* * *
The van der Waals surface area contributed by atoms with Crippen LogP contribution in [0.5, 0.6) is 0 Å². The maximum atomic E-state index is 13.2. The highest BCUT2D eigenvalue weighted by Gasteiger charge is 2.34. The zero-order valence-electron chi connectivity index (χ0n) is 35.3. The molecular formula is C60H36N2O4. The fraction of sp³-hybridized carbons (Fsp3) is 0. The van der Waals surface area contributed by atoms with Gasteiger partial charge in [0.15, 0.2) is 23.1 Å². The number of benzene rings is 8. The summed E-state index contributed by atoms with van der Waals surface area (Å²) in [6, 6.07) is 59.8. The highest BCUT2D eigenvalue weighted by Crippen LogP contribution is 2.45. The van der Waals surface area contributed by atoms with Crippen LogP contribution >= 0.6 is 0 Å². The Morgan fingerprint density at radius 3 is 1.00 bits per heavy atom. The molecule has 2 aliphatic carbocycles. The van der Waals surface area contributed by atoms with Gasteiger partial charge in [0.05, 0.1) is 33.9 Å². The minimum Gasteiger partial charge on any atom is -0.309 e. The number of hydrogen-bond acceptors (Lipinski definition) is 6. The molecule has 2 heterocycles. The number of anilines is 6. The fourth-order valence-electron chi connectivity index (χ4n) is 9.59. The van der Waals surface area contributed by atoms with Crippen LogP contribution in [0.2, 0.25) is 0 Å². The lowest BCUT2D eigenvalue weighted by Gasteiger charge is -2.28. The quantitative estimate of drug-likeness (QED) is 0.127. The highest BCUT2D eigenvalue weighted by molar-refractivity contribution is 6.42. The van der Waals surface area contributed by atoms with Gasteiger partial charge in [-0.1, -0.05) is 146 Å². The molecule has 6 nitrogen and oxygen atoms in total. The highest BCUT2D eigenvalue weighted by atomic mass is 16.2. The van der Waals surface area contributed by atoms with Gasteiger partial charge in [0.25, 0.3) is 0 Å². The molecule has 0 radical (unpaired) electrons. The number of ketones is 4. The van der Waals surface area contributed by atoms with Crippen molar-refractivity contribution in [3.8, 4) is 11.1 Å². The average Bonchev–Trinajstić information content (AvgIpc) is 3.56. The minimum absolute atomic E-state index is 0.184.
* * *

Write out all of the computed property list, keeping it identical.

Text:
The van der Waals surface area contributed by atoms with Crippen LogP contribution in [0.5, 0.6) is 0 Å². The maximum atomic E-state index is 13.2. The highest BCUT2D eigenvalue weighted by Gasteiger charge is 2.34. The zero-order valence-electron chi connectivity index (χ0n) is 35.3. The molecular formula is C60H36N2O4. The fraction of sp³-hybridized carbons (Fsp3) is 0. The van der Waals surface area contributed by atoms with Gasteiger partial charge in [0.15, 0.2) is 23.1 Å². The number of benzene rings is 8. The summed E-state index contributed by atoms with van der Waals surface area (Å²) in [6, 6.07) is 59.8. The highest BCUT2D eigenvalue weighted by Crippen LogP contribution is 2.45. The van der Waals surface area contributed by atoms with Crippen LogP contribution >= 0.6 is 0 Å². The Morgan fingerprint density at radius 3 is 1.00 bits per heavy atom. The molecule has 2 aliphatic carbocycles. The van der Waals surface area contributed by atoms with Gasteiger partial charge in [0.05, 0.1) is 33.9 Å². The minimum Gasteiger partial charge on any atom is -0.309 e. The number of hydrogen-bond acceptors (Lipinski definition) is 6. The molecule has 2 heterocycles. The number of anilines is 6. The fourth-order valence-electron chi connectivity index (χ4n) is 9.59. The van der Waals surface area contributed by atoms with Crippen LogP contribution in [0.2, 0.25) is 0 Å². The lowest BCUT2D eigenvalue weighted by Gasteiger charge is -2.28. The quantitative estimate of drug-likeness (QED) is 0.127. The highest BCUT2D eigenvalue weighted by molar-refractivity contribution is 6.42. The van der Waals surface area contributed by atoms with Gasteiger partial charge in [-0.1, -0.05) is 146 Å². The molecule has 6 nitrogen and oxygen atoms in total. The highest BCUT2D eigenvalue weighted by atomic mass is 16.2. The van der Waals surface area contributed by atoms with Gasteiger partial charge in [0.25, 0.3) is 0 Å². The molecule has 0 radical (unpaired) electrons. The number of ketones is 4. The van der Waals surface area contributed by atoms with Crippen molar-refractivity contribution in [3.8, 4) is 11.1 Å². The average Bonchev–Trinajstić information content (AvgIpc) is 3.56. The minimum absolute atomic E-state index is 0.184.